Shuffle is a surreal drama of the appropriation, conflation, and international movement of art forms, and their places within colonial histories.
The history of tap dancing lies in American colonial history. There are many accounts of how West African slaves were brought up from ship holds and forced to dance on deck for the amusement of the slavers. These dances most likely came from traditional religious and cultural celebration, and had meant something more than just physical movement in their original context
Tap, born with this burden of humiliation and grief, was developed further when slaves arrived at their destinations, and later through jazz music and a melding with Irish step dancing. Whitewashed and built upon again through ballet in Broadway shows, and then Hollywood films, it traveled to Australia.
In Shuffle, the character of the Dancer navigates through this historically layered dance and arrives at a clinically white museum, under bright lights. Sculptures made from sallow porcelain – also a material with a complicated history of violence and appropriation – sit on red earth, compacted to hold the shape of museum plinths. The porcelain pieces sit, pale pink burnt as if exposed to a blazing sun, salt encrusted, peeling, grazed, flaking and bruised, wilted and precariously perched on their unstable hosts. The Dancer, wearing black tails encrusted with shells, salt, lace, and pearls, and donning a laced mask over their face, pirouettes through the unfamiliar space.
The film hinges on the tension created between the porcelain pieces, earth plinths, and Dancer; the precarious balance between the percussion of the tap steps and the tenuous structures. The dance begins cautiously, but becomes confident and dangerous in the Dancer’s efforts to engage with the structures – the objects move and shake, and the earth plinths begin to crumble.
When they collapse, ceramics shatter, and together they create a new landscape, seemingly broken, but in fact a new arrangement made from the same material. Through the Dancer’s vain attempts to create they have unsettled the space they perform in, and created something that is everything it was before, but in a newly appropriated form.
- Director and Writer: Pilar Mata Dupont
- Producers: Pilar Mata Dupont, Ella Wright
- The Dancer: Claudia Alessi
- Director of Photography: Mahmudul Raz
- Production Designer: Helen Fitzgerald
- Ceramic artist: Andrea Vinkovic
- Sculptor, earth plinths: Matthew McAlpine
- Choreographer: Claudia Alessi
- First Assistant Director: Brett Dowson
- Editor and Colourist: Joel Taylor at Boogiemonster
- First Assistant Camera: James Barker
- Second Assistant Camera: Jason Liu
- Gaffer: Luke Corbett
- Grip: Ben Howden
- Costume Supervisor/Maker: Amy Rae-Bennett
- Costume Assistants: Stefan Shortt, Charlie Rae-Bennett
- Art Director: Elizabeth Mary Wratten
- Art Department: Ella Hemsley, Matthew McAlpine, Lewis Russell
- Practical Effects: Matthew McAlpine, Alejandro, Mata Pilar Mata Dupont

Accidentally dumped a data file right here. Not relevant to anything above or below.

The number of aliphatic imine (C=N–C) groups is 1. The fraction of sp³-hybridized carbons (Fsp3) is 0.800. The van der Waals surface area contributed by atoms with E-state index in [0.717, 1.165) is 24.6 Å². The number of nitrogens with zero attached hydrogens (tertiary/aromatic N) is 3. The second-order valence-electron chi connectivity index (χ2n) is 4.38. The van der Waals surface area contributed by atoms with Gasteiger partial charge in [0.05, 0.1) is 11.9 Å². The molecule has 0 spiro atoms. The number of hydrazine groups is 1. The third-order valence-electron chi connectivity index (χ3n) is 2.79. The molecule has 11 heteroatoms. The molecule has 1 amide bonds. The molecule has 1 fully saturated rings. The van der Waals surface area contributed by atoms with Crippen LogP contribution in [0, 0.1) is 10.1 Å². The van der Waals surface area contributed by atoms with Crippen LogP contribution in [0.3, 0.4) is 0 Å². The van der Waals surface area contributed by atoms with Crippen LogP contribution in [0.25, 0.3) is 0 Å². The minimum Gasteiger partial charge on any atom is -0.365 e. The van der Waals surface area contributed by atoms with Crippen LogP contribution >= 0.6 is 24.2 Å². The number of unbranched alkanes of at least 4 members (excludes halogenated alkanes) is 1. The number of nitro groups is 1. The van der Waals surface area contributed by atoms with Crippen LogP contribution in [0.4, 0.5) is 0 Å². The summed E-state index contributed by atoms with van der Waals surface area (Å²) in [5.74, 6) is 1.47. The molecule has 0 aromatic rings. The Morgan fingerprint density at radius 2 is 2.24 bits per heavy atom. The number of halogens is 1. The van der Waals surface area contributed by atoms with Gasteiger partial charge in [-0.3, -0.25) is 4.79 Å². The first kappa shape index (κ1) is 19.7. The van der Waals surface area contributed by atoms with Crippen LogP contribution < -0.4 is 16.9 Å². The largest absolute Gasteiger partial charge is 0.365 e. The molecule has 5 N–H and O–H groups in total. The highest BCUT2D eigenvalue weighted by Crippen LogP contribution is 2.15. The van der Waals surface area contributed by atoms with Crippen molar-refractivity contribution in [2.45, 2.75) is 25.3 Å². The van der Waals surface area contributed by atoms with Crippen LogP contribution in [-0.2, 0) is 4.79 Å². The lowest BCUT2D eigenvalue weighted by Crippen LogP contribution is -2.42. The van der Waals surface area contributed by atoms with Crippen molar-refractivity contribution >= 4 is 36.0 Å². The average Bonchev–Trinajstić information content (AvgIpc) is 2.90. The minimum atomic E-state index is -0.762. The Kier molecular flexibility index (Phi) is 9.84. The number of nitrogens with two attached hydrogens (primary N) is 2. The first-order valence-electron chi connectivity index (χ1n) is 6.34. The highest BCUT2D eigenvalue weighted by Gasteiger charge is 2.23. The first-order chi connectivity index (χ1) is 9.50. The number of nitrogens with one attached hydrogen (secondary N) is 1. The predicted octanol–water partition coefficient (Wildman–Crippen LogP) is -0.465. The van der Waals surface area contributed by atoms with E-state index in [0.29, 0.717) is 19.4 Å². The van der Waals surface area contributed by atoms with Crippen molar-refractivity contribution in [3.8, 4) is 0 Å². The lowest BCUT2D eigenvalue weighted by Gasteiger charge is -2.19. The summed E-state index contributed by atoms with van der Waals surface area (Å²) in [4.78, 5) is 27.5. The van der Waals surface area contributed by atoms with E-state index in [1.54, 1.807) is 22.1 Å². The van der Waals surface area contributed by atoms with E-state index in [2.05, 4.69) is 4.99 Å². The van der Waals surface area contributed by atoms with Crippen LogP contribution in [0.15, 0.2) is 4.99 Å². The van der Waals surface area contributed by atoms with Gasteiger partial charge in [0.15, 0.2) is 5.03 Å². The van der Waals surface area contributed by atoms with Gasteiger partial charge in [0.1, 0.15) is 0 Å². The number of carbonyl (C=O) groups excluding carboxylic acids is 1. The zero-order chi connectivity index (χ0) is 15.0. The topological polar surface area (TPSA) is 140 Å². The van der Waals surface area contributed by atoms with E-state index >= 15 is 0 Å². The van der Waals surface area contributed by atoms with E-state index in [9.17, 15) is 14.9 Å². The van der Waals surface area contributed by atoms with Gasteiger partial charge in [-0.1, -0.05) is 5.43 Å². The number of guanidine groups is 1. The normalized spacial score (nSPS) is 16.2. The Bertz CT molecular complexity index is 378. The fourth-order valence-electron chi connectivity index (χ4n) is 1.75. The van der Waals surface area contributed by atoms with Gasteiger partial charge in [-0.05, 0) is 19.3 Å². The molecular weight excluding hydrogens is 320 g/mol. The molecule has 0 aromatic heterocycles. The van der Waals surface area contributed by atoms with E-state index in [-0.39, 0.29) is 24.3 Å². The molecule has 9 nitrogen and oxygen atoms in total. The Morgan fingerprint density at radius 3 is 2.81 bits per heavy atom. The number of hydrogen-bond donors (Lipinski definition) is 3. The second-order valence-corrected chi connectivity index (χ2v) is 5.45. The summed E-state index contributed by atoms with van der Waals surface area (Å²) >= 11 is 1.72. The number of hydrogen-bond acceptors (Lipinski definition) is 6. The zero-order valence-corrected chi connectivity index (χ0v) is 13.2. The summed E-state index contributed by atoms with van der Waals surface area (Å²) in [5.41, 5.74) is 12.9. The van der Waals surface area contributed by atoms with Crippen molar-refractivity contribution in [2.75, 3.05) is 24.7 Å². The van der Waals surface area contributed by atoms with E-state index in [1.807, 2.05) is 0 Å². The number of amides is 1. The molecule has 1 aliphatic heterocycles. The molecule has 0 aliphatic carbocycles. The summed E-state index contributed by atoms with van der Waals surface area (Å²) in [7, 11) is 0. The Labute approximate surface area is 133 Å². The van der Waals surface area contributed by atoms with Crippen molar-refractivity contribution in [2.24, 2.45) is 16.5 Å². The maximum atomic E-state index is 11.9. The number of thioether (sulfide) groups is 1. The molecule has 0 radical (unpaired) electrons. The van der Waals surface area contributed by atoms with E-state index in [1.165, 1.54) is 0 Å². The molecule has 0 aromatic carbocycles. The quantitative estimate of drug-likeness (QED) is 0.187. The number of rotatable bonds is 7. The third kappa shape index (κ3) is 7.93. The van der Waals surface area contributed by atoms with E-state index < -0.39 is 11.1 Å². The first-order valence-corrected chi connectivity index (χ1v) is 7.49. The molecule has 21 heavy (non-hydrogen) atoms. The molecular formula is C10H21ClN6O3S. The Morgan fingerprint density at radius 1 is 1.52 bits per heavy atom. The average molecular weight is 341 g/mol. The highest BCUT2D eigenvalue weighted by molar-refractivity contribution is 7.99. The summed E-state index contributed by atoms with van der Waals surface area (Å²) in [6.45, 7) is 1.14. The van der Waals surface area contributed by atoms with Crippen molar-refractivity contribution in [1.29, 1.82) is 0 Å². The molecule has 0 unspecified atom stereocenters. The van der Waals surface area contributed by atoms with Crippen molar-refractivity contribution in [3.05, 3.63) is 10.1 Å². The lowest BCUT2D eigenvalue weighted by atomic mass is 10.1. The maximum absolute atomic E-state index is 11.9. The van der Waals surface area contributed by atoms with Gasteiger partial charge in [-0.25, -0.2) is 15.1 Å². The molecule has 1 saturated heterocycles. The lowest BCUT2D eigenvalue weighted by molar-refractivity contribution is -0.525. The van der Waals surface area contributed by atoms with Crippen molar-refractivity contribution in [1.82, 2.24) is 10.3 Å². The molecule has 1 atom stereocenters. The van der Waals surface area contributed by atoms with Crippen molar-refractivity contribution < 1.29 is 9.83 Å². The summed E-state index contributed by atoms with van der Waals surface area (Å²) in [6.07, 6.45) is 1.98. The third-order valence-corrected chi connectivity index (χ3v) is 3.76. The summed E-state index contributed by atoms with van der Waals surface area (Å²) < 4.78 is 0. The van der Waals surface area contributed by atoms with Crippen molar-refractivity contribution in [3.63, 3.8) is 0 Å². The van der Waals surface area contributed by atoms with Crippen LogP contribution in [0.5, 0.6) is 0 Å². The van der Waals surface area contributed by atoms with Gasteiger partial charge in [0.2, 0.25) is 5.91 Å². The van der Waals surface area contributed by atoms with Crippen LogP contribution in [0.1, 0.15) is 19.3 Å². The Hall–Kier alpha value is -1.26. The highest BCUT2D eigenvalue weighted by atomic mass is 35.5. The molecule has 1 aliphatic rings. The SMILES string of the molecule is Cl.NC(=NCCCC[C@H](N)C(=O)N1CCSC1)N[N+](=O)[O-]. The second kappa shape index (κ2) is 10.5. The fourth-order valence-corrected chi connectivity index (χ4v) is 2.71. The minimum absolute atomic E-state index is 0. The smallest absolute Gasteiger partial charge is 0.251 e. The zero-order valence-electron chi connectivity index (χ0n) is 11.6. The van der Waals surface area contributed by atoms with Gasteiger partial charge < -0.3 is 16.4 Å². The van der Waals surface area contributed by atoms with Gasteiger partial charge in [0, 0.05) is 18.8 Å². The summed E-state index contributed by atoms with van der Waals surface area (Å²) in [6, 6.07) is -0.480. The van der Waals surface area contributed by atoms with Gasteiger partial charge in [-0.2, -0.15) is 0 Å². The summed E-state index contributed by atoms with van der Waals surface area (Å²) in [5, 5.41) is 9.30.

- Makeup: Elizabeth Mary Wratten
- Makeup Assistant: Amy Rae-Bennett
- Technical Advisor: Hai Tran
- Studio Facilitators: Steve Gardiner, Mahmudul Raz
- Safety Report: John Fairhead
- Catering/Unit: Cecilia Mata
- Stills photography - Susie Blatchford
We acknowledge the Badimia people who are the traditional custodians of the land where the red earth used in this artwork was sourced. We also pay our respects to the Elders past and present of the Badimia nation.
Special thanks: Ella Wright and Bright Yellow Productions; Steve Vojkovic and Boogiemonster; Leanne and Stuart McAlpine; Carly Lynch; Lewis Russell, Jason Liu; Cecilia and Alejandro Mata; Thomas Drenth; Mahmudul Raz; Steve Gardiner and Edith Cowan University.
Shot on location at Edith Cowan University TV Studio, Perth.
Copyright © Pilar Mata Dupont 2017
Pilar Mata Dupont is a multi-award winning Argentinean-Australian artist based between Perth and Rotterdam. Her practice spans video, installation, performance, and photography. Using highly theatrical and cinematic methods, she uses allegory and narrative to reimagine/rework histories and classical texts, and aims to create alternative readings that question the conditions of the construction of dominant narratives that shape history.
In 2015 she won the Plymouth Contemporary Open in the United Kingdom, and a residency prize at the 19th Contemporary Art Festival Sesc Videobrasil in São Paulo, Brazil. She has shown work internationally in museums and galleries, including the Seoul Museum of Art, Seoul; Secession, Vienna; Pori Art Museum, Pori, Finland; Württembergischer Kunstverein, Stuttgart; and, as part of Rencontres Internationales film festival, the Gaîté Lyrique, Paris. In 2012, she was a recipient of a Mid-Career Fellowship from the Government of Western Australia.
In collaboration with Tarryn Gill, she participated in the Biennale of Sydney and won the Basil Sellers Art Prize in 2010. As part of multi-artform collective Hold Your Horses, she made work commissioned by the Akademie der Künste in Berlin in 2012.